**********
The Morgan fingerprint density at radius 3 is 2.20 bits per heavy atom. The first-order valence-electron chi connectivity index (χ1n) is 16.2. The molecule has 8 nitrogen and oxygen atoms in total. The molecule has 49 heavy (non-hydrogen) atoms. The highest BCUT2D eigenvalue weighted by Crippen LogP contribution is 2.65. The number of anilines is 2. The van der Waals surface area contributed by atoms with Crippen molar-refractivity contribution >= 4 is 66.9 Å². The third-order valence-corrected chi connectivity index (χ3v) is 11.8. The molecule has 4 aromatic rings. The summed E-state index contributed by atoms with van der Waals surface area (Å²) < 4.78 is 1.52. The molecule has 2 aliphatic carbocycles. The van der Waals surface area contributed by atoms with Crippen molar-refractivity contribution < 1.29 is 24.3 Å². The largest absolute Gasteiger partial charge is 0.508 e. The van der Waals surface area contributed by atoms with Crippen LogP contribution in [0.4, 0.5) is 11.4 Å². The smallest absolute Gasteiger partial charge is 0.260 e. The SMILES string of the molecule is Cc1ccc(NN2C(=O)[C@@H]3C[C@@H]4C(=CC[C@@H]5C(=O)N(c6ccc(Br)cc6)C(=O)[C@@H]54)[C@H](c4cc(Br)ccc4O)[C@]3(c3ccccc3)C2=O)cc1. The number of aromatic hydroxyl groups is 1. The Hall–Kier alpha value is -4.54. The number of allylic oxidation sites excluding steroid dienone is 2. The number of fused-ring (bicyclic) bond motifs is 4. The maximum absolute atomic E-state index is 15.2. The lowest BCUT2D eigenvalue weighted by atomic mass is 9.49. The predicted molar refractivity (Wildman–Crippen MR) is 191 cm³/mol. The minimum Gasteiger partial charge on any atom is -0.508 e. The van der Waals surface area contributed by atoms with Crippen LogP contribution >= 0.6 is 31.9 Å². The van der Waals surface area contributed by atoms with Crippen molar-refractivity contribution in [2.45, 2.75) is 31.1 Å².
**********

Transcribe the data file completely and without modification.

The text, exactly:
The Morgan fingerprint density at radius 3 is 2.20 bits per heavy atom. The first-order valence-electron chi connectivity index (χ1n) is 16.2. The molecule has 8 nitrogen and oxygen atoms in total. The molecule has 49 heavy (non-hydrogen) atoms. The highest BCUT2D eigenvalue weighted by Crippen LogP contribution is 2.65. The number of anilines is 2. The van der Waals surface area contributed by atoms with Crippen molar-refractivity contribution >= 4 is 66.9 Å². The third-order valence-corrected chi connectivity index (χ3v) is 11.8. The molecule has 4 aromatic rings. The summed E-state index contributed by atoms with van der Waals surface area (Å²) < 4.78 is 1.52. The molecule has 2 aliphatic carbocycles. The van der Waals surface area contributed by atoms with Crippen molar-refractivity contribution < 1.29 is 24.3 Å². The largest absolute Gasteiger partial charge is 0.508 e. The van der Waals surface area contributed by atoms with Crippen LogP contribution in [0.4, 0.5) is 11.4 Å². The smallest absolute Gasteiger partial charge is 0.260 e. The SMILES string of the molecule is Cc1ccc(NN2C(=O)[C@@H]3C[C@@H]4C(=CC[C@@H]5C(=O)N(c6ccc(Br)cc6)C(=O)[C@@H]54)[C@H](c4cc(Br)ccc4O)[C@]3(c3ccccc3)C2=O)cc1. The number of aromatic hydroxyl groups is 1. The Hall–Kier alpha value is -4.54. The number of allylic oxidation sites excluding steroid dienone is 2. The number of fused-ring (bicyclic) bond motifs is 4. The maximum absolute atomic E-state index is 15.2. The lowest BCUT2D eigenvalue weighted by atomic mass is 9.49. The predicted molar refractivity (Wildman–Crippen MR) is 191 cm³/mol. The minimum Gasteiger partial charge on any atom is -0.508 e. The van der Waals surface area contributed by atoms with Crippen LogP contribution >= 0.6 is 31.9 Å². The van der Waals surface area contributed by atoms with Crippen molar-refractivity contribution in [2.45, 2.75) is 31.1 Å².